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About Raman Jhajj

Raman Jhajj
Ramaninder has graduated from the Department of Computer Science and Mathematics of Georg-August University, Germany and currently works with a Big Data Research Center in Austria. He holds M.Sc in Applied Computer Science with specialization in Applied Systems Engineering and minor in Business Informatics. He is also a Microsoft Certified Processional with more than 5 years of experience in Java, C#, Web development and related technologies. Currently, his main interests are in Big Data Ecosystem including batch and stream processing systems, Machine Learning and Web Applications.

Big Data Hadoop Tutorial for Beginners

This tutorial is for the beginners who want to start learning about Big Data and Apache Hadoop Ecosystem. This tutorial gives the introduction of different concepts of Big Data and Apache Hadoop which will set the base foundation for further learning.

1. Introduction

In this tutorial, we are going to look at the basics of big data, what exactly big data is. How to process that amount of data and where Apache Hadoop fits in the processing of big data. This article is for the beginners and will address all the basics needed to understand in order to dive into the Big Data and Hadoop Ecosystem.

2. Big Data?

Data is defined as quantities, characters or symbols on which computers or other computational systems perform operations and which can be stored and transmitted in the form of electronic form.

So based on that, “Big Data“ is also similar data but in terms of size is quite bigger and is growing exponentially with time. Now big is not a quantitative term and different people can have a different definition of how much is big. But there is an acceptable definition of big in the sense of big data. Data which is so large and complex that it can’t be processed or efficiently stored by the traditional data management tools is called “Big Data”.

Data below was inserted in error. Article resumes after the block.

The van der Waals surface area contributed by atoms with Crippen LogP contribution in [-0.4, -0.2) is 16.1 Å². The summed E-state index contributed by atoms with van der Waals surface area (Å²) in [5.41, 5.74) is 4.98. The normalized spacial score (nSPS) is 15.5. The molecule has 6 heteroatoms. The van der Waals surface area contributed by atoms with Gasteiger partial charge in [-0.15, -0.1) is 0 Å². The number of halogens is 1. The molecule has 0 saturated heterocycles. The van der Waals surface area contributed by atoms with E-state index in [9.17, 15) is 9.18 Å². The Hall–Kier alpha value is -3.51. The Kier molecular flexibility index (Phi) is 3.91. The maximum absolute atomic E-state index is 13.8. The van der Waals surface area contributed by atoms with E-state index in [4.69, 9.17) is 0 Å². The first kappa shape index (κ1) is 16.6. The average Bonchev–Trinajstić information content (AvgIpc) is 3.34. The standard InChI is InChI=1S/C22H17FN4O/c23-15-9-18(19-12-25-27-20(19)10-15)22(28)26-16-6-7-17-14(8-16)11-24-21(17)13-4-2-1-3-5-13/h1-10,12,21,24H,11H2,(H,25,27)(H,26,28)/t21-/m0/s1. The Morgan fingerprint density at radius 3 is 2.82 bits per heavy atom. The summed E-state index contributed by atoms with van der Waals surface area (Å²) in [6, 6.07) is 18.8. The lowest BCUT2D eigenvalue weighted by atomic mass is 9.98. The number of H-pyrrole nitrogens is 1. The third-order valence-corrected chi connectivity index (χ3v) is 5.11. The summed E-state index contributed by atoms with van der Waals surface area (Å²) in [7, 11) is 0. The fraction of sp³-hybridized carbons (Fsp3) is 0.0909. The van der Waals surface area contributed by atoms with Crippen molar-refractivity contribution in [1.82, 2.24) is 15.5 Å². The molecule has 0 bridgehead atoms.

2.1 Examples of Big Data

Some of the examples of big data are:

  1. Social Media: Social media is one of the biggest contributors to the flood of data we have today. Facebook generates around 500+ terabytes of data everyday in the form of content generated by the users like status messages, photos and video uploads, messages, comments etc.
  2. Stock Exchange: Data generated by stock exchanges is also in terabytes per day. Most of this data is the trade data of users and companies.
  3. Aviation Industry: A single jet engine can generate around 10 terabytes of data during a 30 minute flight.

3. Characteristics of Big Data

Big Data basically have three characteristics:

  1. Volume
  2. Variety
  3. Velocity

3.1 Volume

The size of data plays a very important role in getting the value out of data. Big Data implies that enormous amount of data is involved. Social Media sites, Stock Exchange industry and other machines (sensors etc) generate an enormous amount of data which is to be analyzed to make sense of the data. This makes enormous volume of data as one of the basic characteristics of big data.

3.2 Variety

Variety, as the name suggests indicates data of various types and from various sources. It can contain both structured and unstructured data. With a continuous increase in the use of technology, now we have multiple sources from where data is coming like emails, videos, documents, spreadsheets, database management systems, websites etc. Variety in the structure of data from different sources makes it difficult to store this data but the more complex task it to mine, process and transforms this different structures to make a sense out of it. The variety of data is the characteristic of big data which is even more important that the Volume of data.

3.3 Velocity